Achieving Water Quality Standards Through the Use of Total Maximum Daily Loads: Developments and Challenges


Valarie Watkins (Editor)

Series: Water Resource Planning, Development and Management, Air, Water and Soil Pollution Science and Technology
BISAC: TEC010030

The Clean Water Act (CWA) contains a number of complex and interrelated elements of overall water quality management. Foremost is the requirement in Section 303 that states establish ambient water quality standards for water bodies, consisting of the designated use or uses of a water body (e.g., recreational, public water supply, or industrial water supply) and the water quality criteria which are necessary to protect the use or uses. Standards are then used to determine which waters must be cleaned up, how much effluent may be discharged, and what is needed for protection.

Through permitting, states or the Environmental Protection Agency (EPA) impose wastewater discharge limits on individual industrial and municipal facilities to ensure that water quality standards are attained. However, Congress recognized in the act that, in many cases, pollution controls implemented by industry and cities would be insufficient to attain and maintain water quality standards, due to pollutant contributions from other unregulated sources. This book discusses the Clean Water Act and the pollutant total maximum daily loads, as well as the changes needed if the EPA program is to help fulfill the nation’s water quality goals. (Imprint: Nova)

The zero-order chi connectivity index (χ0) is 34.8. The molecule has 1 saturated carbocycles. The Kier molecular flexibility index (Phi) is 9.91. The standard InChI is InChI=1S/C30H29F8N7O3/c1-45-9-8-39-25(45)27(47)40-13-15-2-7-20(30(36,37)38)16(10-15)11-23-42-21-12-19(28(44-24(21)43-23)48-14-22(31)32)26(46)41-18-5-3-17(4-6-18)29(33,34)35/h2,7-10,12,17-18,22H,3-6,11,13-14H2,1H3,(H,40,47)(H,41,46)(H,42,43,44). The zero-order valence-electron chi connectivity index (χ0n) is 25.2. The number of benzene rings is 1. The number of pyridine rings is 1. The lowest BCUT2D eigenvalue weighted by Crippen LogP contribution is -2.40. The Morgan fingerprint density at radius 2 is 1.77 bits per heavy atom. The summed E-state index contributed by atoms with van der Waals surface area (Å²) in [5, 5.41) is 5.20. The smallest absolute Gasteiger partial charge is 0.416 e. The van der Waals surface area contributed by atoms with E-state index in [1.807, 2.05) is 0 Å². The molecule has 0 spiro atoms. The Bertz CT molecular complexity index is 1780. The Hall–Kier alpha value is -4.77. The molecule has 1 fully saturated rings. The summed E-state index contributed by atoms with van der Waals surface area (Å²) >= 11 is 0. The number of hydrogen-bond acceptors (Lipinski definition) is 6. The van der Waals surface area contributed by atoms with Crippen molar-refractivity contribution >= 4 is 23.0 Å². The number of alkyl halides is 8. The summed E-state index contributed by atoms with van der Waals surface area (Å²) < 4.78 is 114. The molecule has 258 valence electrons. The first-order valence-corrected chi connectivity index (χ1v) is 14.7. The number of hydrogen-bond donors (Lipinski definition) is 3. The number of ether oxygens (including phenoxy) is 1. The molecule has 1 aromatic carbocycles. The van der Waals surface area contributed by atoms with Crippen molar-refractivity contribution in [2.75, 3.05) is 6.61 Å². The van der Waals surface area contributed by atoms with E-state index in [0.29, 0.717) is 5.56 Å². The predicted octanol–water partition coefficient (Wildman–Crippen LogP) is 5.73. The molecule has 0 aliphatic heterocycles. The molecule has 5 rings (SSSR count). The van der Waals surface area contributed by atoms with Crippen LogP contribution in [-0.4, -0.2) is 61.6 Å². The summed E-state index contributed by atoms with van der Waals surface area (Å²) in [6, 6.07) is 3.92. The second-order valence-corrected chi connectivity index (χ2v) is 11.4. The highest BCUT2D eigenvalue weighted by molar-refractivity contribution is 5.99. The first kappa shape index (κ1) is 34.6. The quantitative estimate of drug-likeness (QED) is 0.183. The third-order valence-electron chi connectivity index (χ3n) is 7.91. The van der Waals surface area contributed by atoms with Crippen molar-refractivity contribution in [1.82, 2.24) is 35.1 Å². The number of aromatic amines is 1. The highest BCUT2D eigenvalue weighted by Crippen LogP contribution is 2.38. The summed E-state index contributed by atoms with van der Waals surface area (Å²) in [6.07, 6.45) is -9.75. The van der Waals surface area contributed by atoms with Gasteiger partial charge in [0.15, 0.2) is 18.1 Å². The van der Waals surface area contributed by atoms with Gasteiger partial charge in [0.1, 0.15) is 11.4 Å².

Table of Contents

Table of Contents


Chapter 1 – Clean Water Act and Pollutant Total Maximum Daily Loads (TMDLs) (pp. 1-28)
Claudia Copeland

Chapter 2 – Clean Water Act: Changes Needed If Key EPA Program Is to Help Fulfill the Nation’s Water Quality Goals (pp. 29-136)
United States Government Accountability Office



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